Monday, September 22, 2008
Books! I read books!!!
Allison Pittman's With Endless Sight
Rarely has a Christian novel affected me as deeply and emotionally as Allison Pittman's "With Endless Sight."
It's the story of Belinda, whose seemingly prosperous family uproots from Illinois to head west toward Oregon territory, much against the wishes of her proud and beautiful mother. Belinda's family has its faults and failings, but they have gifted her with a grounding of faith--something she must draw on repeatedly during the trials that ensue.
Not long before the family reaches their destination, a shocking tragedy shatters Belinda's life and abruptly alters the course of the story. The narrative shifts from being an account of a family's sometimes troublesome but overall fairly pleasant trip west, to a story that must venture into places of deep courage and raw pain.
Pittman handles mature themes with gentility and grace; her portrayal of Christian faith rings true and unvarnished. Belinda is a strong, honest and nuanced heroine, her story compelling and very difficult to put down.
I haven't read the first two books in this Crossroads of Grace series, but the brief appearances of both previous heroines in this story makes me want to do so. At any rate, I'll want to read anything by Allison Pittman. She is without a doubt a very gifted novelist.
Linda Hall's Shadows at the Window
This is the second suspense novel Linda Hall has written for Harlequin's Steeple Hill line, and it's obvious why Hall has won awards for her mystery-writing.
This is an enjoyable read, perfect for snuggling up with on a fall evening as you sip a mug of hot cider.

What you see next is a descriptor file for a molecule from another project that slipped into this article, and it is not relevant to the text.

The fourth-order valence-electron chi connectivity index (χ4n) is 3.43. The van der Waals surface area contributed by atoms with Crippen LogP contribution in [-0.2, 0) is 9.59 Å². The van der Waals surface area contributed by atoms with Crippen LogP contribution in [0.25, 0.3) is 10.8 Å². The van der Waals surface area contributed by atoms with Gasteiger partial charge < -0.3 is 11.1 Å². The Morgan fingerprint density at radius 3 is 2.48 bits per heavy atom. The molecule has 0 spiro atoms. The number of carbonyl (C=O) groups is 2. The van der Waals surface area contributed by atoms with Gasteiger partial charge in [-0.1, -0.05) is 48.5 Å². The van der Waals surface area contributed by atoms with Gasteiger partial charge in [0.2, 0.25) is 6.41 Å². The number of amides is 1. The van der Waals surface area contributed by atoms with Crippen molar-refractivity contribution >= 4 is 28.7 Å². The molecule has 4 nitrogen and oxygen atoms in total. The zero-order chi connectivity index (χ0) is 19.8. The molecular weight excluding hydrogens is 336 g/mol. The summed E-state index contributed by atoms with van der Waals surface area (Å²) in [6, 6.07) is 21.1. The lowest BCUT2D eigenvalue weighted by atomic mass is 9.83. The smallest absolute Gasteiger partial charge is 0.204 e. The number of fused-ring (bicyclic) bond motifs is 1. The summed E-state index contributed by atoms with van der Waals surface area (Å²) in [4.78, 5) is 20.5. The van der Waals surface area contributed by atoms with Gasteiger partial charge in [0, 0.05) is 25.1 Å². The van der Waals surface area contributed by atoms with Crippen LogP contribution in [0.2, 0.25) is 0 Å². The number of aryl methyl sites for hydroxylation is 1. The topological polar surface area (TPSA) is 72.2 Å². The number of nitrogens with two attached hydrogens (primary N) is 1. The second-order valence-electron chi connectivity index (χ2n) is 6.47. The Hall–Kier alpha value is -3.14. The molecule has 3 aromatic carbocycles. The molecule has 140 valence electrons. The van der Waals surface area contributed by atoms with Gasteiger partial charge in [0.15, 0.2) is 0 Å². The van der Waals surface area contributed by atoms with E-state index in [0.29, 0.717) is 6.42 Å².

Lilly is a girl with a secret past--but that past is now confronting her in a frightening way. The mystery of just who is threatening to destroy Lilly's new life will keep you turning pages. Hall has a deft touch when it comes to suspense: a scene where the heroine is trapped in a basement, perhaps with a killer, is one of the scariest things I've read in a while.
Interwoven into the mystery is some solid truth about how once we become a new creature in Christ, we can truly put our past sins to rest.
I really liked this compact mystery, just as I did Hall's previous Shadows in the Mirror. However, I do hope Hall will be able at some point to return to her full-length novels--not just her excellent mysteries like Chat Room, Dark Water, and Black Ice, but to meaty, substantive books like Sadie's Song and Margaret's Peace.
Hall tells me that the Christian bookselling industry has a hard time figuring out how to market her books, which often defy pigeon-holing. Too bad, because she's a wonderfully talented writer who deserves a wide audience.